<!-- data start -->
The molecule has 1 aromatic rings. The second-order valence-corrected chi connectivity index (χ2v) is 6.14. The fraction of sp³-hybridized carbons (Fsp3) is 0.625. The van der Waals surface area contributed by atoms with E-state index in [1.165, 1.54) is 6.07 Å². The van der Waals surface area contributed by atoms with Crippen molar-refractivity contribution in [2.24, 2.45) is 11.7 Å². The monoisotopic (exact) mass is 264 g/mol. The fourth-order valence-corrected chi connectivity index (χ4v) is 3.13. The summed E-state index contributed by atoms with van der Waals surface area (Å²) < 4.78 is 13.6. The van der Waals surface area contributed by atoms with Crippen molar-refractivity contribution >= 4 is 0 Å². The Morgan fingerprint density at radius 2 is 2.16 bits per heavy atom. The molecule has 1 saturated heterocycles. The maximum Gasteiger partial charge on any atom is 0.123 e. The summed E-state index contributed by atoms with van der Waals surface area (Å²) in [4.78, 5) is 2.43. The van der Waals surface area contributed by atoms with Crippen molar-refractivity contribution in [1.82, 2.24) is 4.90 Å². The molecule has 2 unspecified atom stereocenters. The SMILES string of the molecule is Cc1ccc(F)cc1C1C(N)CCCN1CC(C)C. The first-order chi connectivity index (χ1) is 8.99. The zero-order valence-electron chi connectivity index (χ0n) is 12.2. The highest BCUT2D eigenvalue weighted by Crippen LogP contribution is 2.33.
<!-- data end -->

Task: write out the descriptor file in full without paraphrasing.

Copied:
The molecule has 1 aromatic rings. The second-order valence-corrected chi connectivity index (χ2v) is 6.14. The fraction of sp³-hybridized carbons (Fsp3) is 0.625. The van der Waals surface area contributed by atoms with E-state index in [1.165, 1.54) is 6.07 Å². The van der Waals surface area contributed by atoms with Crippen molar-refractivity contribution in [2.24, 2.45) is 11.7 Å². The monoisotopic (exact) mass is 264 g/mol. The fourth-order valence-corrected chi connectivity index (χ4v) is 3.13. The summed E-state index contributed by atoms with van der Waals surface area (Å²) < 4.78 is 13.6. The van der Waals surface area contributed by atoms with Crippen molar-refractivity contribution >= 4 is 0 Å². The Morgan fingerprint density at radius 2 is 2.16 bits per heavy atom. The molecule has 1 saturated heterocycles. The maximum Gasteiger partial charge on any atom is 0.123 e. The summed E-state index contributed by atoms with van der Waals surface area (Å²) in [4.78, 5) is 2.43. The van der Waals surface area contributed by atoms with Crippen molar-refractivity contribution in [1.82, 2.24) is 4.90 Å². The molecule has 2 unspecified atom stereocenters. The SMILES string of the molecule is Cc1ccc(F)cc1C1C(N)CCCN1CC(C)C. The first-order chi connectivity index (χ1) is 8.99. The zero-order valence-electron chi connectivity index (χ0n) is 12.2. The highest BCUT2D eigenvalue weighted by Crippen LogP contribution is 2.33.